- slide 1 of 2
How to enforce a read-only policy
USB drives undoubtedly represent a major security risk. They are cheap, they can hold an extremely large volume of data and they make it extremely easy for employees to remove sensitive data from the company premises - without your knowledge.
In his article USB Flash Drive Security, Jake Shores described how the use of USB drives can be completely disabled. In instances where employees have no valid business use for USB drives whatsoever, disabling them completely is undoubtedly the best option. But what if you want to disable copying to - but not copying from - USB drives? Windows Vista provides you with an option to do just that.
How to enforce a read-only policy:
- Click on the Start button, type regedit into the Search box and hit Enter.
- In the Registry Editor, drill to HKEY_LOCAL_MACHINE\SYSTEM\CurrentControlSet\Control.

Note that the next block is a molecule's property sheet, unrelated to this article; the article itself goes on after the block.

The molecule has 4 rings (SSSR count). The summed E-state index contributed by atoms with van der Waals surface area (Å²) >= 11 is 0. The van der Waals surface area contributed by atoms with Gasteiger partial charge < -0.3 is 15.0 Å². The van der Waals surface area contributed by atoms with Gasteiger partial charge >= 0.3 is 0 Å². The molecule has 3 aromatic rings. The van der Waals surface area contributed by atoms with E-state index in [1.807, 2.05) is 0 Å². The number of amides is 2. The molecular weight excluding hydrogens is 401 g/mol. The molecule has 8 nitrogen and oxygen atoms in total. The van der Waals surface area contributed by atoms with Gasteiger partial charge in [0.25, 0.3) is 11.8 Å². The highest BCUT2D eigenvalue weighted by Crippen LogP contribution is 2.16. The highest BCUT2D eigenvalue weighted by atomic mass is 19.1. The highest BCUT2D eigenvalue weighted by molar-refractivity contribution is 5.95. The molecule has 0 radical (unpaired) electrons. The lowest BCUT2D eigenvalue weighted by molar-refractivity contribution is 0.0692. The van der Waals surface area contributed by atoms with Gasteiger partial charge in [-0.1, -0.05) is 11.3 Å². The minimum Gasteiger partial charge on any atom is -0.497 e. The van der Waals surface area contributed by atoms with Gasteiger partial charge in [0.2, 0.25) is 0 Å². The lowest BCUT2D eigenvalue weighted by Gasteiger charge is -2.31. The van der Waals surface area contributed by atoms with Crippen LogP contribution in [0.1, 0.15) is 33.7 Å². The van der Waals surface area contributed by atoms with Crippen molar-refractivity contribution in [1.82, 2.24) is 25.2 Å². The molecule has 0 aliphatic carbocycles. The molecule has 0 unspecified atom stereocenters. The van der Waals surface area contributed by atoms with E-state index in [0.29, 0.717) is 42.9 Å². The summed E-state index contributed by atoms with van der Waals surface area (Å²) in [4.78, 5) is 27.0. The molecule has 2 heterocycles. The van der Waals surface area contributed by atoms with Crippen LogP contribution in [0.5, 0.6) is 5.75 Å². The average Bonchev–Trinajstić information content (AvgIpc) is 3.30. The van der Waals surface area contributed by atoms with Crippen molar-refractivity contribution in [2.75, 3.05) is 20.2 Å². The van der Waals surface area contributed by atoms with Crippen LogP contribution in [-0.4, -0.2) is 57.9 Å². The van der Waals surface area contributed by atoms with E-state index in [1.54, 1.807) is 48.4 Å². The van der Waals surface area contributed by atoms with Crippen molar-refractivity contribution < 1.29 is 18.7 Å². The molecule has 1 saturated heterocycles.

- Right-click on Control, select New > Key and name it StorageDevicePolicies.
- Right-click on the new StorageDevicePolicies key, select New > DWORD and name it WriteProtect.
- Right-click on the new WriteProtect DWORD, select Modify, enter 1 into the Value Data field and click Ok.
Writing to USB drives has now been completely disabled on that computer - users will, however, continue to be able to read from their USB drives.
- slide 2 of 2
USB drives as a malware vector
Note that potential data loss is not the only business risk associated with USB drives; they can also be used as a vector to (intentionally or unintentionally) introduce malware into the corporate network - in a manner that completely bypasses the majority of perimeter defence mechanisms. You should, therefore, only apply this policy if you specifically need to permit reading while blocking writing. Should your employees have no need to either read from or write to USB drives, the best option is to simply follow the steps outlined in Jake Shores' article and block their use completely.